Arctic Monkeys, “Whatever People Say I Am, That’s What I’m Not” (Domino)
By Mark Guarino
Thank you, Brits.
Starting with the Beatles, tastemakers in your massive music press have long been hyping bands to us Yanks. True, much of it has been empty fawning and for making us think Wham! or that second Franz Ferdinand album were the second coming, we’re still a little sore.
Yet you hyped many worthy bands to make up for the many bad. Sometimes we listened (Oasis, the Clash, Coldplay), and sadly, oftentimes we did not (Travis, Stone Roses, the La’s). You also pointed to our own backyards and took us to task for not initially paying attention to our kind, from Nirvana to the Strokes. It’s appreciated. See, we still listen to that old warhorse, commercial radio. And it’s spinning Nickelback.
Now you whisper in our ear about the Arctic Monkeys, a band you insist is the breakthrough band of 2006. We’re suspicious. Arctic Monkeys is perhaps the worst British band name since Snow Patrol. Yet the band’s debut album, “Whatever People Say I Am, That’s What I’m Not” (Domino) became the fastest-selling debut album in British history, with 360,000 copies sold when it was released in your country in late January. Can 360,000 people be wrong?
Odds are yes from a country where another national treasure is Benny Hill. The Arctic Monkeys offer an energetic mix of punk disco and pop, but other than some standout songs, the band fails to make a case for separating itself from the rest of the pack at the same game.
“Whatever People…,” in U.S. stores starting today, is directed for the dancefloor except this version of clubland wouldn’t make room for Franz Ferdinand. There’s nothing self-consciously suave about lead singer Alex Turner, instead of crooning he spits out each syllable of his lyrics with working class agitation, his snarling brogue not smoothed over, but bluntly front and center.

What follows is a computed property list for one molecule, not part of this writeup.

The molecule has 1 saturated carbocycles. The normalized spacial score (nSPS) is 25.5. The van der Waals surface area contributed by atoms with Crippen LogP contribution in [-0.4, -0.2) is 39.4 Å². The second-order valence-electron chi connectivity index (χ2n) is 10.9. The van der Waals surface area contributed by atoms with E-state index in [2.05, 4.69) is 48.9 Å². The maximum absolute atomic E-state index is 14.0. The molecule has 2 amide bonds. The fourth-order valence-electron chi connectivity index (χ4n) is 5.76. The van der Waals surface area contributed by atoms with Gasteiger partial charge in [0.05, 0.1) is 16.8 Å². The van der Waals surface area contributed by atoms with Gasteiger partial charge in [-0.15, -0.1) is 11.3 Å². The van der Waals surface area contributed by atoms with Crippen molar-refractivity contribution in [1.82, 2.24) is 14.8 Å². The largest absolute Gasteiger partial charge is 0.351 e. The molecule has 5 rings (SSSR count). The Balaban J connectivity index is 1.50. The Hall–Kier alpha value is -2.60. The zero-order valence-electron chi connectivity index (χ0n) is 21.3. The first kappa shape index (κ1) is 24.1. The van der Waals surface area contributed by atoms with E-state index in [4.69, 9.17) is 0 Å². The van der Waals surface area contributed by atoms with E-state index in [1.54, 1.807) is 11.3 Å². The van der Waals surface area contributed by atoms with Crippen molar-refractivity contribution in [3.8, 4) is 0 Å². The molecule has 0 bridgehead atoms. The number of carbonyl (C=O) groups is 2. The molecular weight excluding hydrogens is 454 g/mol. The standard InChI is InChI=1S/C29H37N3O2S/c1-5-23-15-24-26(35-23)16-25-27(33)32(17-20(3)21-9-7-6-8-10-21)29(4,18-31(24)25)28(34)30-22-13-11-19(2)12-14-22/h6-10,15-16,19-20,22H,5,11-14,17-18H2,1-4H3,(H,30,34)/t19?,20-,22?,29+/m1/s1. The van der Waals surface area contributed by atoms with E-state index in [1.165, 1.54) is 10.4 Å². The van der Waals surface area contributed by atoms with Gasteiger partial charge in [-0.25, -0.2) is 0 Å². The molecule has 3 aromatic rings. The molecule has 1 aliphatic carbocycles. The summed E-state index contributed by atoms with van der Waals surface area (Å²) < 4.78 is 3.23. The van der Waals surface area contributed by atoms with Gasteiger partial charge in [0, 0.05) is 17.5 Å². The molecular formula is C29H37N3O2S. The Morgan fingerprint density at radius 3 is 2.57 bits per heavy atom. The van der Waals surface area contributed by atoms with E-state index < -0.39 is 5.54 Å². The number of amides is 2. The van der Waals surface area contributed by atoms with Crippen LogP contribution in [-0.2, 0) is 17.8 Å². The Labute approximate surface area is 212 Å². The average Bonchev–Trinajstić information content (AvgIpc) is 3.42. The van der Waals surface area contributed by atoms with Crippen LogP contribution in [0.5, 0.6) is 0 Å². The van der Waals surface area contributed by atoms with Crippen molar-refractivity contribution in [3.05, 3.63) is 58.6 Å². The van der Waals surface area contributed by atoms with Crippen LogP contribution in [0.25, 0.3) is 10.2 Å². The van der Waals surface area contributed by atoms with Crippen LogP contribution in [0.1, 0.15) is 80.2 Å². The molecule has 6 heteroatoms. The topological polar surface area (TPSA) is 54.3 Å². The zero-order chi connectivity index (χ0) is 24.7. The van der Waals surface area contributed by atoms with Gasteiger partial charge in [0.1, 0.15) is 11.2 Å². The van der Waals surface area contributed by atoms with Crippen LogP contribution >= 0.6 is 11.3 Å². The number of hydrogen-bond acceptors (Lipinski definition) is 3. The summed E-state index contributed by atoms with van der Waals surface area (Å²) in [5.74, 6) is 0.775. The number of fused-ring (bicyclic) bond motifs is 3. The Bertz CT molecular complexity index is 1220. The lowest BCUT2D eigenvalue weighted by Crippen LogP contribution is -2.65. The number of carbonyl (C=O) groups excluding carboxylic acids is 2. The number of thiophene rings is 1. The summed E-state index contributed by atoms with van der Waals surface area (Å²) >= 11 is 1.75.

He is joined by his fellow Monkeys, banding together to shout the choruses. The band is fully primed when they’re in this mode — just try getting the taunt “kick me out, kick me out!” out of your head (“Fake Tales of San Francisco”). Turner and fellow guitarist Jamie Cook trade insistent and jagged guitar lines left and right that keeps powering the dance funk. The band’s playful side translates to false song endings and goofball pop conventions (interjections of “whoa, whoa — da, da da’s in “Still Take You Home”) that keep the songs from growing old.
The band is angry, but what about? Club bouncers, nightlife phonies and their own hangers-on. “All you people are vampires, and all your stories are stale/and though you pretend you’ll stand by us, I know you’re sure that we’ll fail,” he tells them all. Even though their median age is 20, the Monkeys would seem to have something more pressing to get their Reeboks scuffed up over. Yet they’re empty of lyrical ideas, making the hyper activity sound like a retread of the Futureheads. Or Bloc Party. Or the Kaiser Chiefs. You Brits really like to dance, don’t you?